By BENOIT FAUCON
Shots fired at an oil tanker and accusations of attempted
thefts at port facilities have deepened a crisis in
Libya's oil industry, triggering fears among major Western oil
companies that one of Europe's largest suppliers could soon
descend into lawlessness.
Strikes by security guards in eastern and central Libyan
ports that started at the end of July have effectively shut
down shipments from terminals there, which account for more
than half of Libya's $60 billion of oil exports annually.
As a result, storage facilities have filled with crude,
crimping any new production. According to data supplied by the
Oil Ministry, Libya's output fell in the first half of August
to about 500,000 bpd about one third the highs reached last
summer and the lowest level since just after Libya's civil war
ended in late 2011.
Though the port closures were started by workers demanding
the payment of wages owed as well as higher wages or more jobs,
Libyan officials say the situation there is now turning into an
occupation and that the armed guards are trying to sell oil
without government approval.
As evidence, Libyan officials said a major international
commodities trading house had recently received an offer to
purchase Libyan oil outside official channels, which the
company refused and reported to authorities.
It's not a strike. It's a coup, a manager at a company
running one of terminals said.
The Navy Special Forces, which acts as a coast guard, posted
video showing its members firing from a Navy ship at an
unauthorized tanker as it approached the country's largest oil
terminal, Es Sider, in central Libya early this week. There was
no sign that the tanker was damaged or suffered casualties, but
it retreated from the area.
The developments illustrate how Libya's oil industry, once a
tightly run stalwart of supply to Europe, is in danger of
joining the ranks of countries whose industries are marred by
unrest, theft or corruption.
The situation in the country remains volatile, and we cannot
exclude further disruptions in the second half, Eni's CEO,
Paolo Scaroni, said at the Italian oil company's Q2 earnings
conference on August 1, 2013.
He lumped the North African nation with Nigeria as the two
areas where it faces "uncertainties" in future production.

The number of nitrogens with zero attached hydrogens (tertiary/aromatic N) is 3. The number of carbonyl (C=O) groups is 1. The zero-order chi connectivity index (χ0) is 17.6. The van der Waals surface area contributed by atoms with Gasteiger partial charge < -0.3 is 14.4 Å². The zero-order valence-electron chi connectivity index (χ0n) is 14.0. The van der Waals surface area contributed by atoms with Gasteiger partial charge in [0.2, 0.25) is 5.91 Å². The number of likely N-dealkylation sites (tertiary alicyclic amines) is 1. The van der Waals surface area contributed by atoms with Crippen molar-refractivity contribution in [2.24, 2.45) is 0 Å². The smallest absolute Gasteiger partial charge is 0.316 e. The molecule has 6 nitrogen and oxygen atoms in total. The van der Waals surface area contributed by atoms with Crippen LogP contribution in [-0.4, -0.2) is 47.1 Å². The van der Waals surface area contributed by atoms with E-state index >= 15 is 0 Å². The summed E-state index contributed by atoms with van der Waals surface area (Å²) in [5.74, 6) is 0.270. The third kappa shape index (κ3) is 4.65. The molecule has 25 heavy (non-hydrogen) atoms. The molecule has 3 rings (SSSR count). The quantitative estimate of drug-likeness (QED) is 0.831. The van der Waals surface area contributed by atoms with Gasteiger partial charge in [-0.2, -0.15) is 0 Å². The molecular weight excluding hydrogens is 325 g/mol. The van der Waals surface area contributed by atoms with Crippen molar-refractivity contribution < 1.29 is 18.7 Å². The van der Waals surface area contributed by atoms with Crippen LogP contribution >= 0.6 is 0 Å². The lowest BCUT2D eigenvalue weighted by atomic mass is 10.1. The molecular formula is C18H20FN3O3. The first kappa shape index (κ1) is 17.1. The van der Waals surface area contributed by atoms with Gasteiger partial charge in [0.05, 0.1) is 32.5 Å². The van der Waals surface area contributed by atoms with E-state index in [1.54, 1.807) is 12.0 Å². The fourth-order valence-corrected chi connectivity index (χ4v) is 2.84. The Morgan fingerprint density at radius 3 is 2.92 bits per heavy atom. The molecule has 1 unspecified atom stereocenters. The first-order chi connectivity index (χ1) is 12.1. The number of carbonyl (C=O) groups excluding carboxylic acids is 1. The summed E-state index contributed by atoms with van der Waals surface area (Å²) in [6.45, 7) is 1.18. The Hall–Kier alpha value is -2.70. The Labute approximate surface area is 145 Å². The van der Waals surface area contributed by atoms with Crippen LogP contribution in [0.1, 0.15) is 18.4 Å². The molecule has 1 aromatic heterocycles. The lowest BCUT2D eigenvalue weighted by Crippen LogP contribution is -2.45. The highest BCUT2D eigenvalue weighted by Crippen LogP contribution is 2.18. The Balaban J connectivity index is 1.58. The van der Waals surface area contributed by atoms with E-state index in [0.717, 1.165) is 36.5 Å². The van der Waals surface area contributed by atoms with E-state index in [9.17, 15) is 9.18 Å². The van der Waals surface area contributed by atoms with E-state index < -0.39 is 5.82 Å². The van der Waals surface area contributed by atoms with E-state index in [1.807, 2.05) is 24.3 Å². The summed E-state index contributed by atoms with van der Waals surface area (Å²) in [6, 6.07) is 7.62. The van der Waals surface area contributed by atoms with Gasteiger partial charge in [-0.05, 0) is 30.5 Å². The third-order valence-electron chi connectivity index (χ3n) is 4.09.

Like Nigeria, Libya has a prevalence of weapons, a lack of
jobs for locals and militias that are demanding stronger
regional control of oil revenue. Those factors have created the
potential for lawlessness, leading to entrenched oil theft,
said Peter Hutton, a London-based analyst at the Royal Bank of
Libya's problems are at "a nascent stage," he said, with its
open deserts making systematic theft through sabotage less
likely than in Nigeria's swamps.
But Libya's insecurity is already damaging investment in the
country, which holds Africa's largest oil reserves, said Geoff
Porter, head of North Africa Risk Consulting Inc.
Royal Dutch Shell said last year it was exiting its Libyan
exploration blocks. Marathon Oil
recently signaled it would like to sell its interest there,
according to Libyan oil officials. Marathon declined to
For those who stay, investment prospects may be severely
curtailed. In the light of recent events, "I expect we will
freeze everything in the budget in 2014," said a senior manager
at a foreign oil joint venture.
The new wave of unrest in Libya comes as violence has
gripped other countries in North Africa that play a large role
in producing and transporting oil, including the terrorist
attack and hostage standoff in January at the In Amenas natural
gas facility in Algeria, and the recent deadly military
clashes with Muslim Brotherhood protesters in Egypt.
In recent days two terminals near the eastern cities of
Brega and Tobruk have restarted operations. But three others
remain blocked, including Es Sider.
On Tuesday, a Libyan official revealed that oil trader Vitol
Holding BV and other large companies had received an offer to
buy Libyan crude outside official channels. Vitol refused the
offer and told Libyan authorities, the official said. Vitol
declined to comment on the matter.
Prime Minister Ali Zeidan last week accused Ibrahim
al-Jathran, the leader in the central region of
the Petroleum Facilities Guard, of having tried to sell
oil without approval.
Mr. al-Jathran, who was subsequently dismissed, couldn't be
reached for comment. A spokesman for the Petroleum Facilities Guard said he was now
wanted by the Libyan authorities.
Mr. Zeidan also warned that any vessel approaching Libyan
ports without clearance "will be bombed from the air and the
sea," according to his official website.
The Liberia flagged tanker, the A Whale, had come from Port
Said, Egypt, according to the shipping tracking website
The vessel wasn't on the official list of authorized
shipments from the port, which exports oil from concessions run
by Libya's National Oil Company with ConocoPhillips, Hess and
Marathon, according to Libyan officials.
The tanker left the area of Es Sider after being stopped but
remained offshore Libya, according to MarineTraffic.com. A
Whale is owned by a global shipping group called Today Makes
Tomorrow, or TMT, Group, with roots in Taiwan.
The crew of the vessel, which was used to skim oil during
the Deepwater Horizon oil spill in the United States, and a
company spokesperson didn't respond emails and couldn't be
reached over the phone. Staff at Bracewell & Giuliani LLP,
a law firm representing TMT in a Houston bankruptcy court,
declined to comment on the vessel.
Clashes also broke out at another closed terminal, Zueitina,
between striking workers and opponents of the shutdown, another
oil official said. Before the closure, Zueitina shipped
production from fields partly owned by OMV and Occidental
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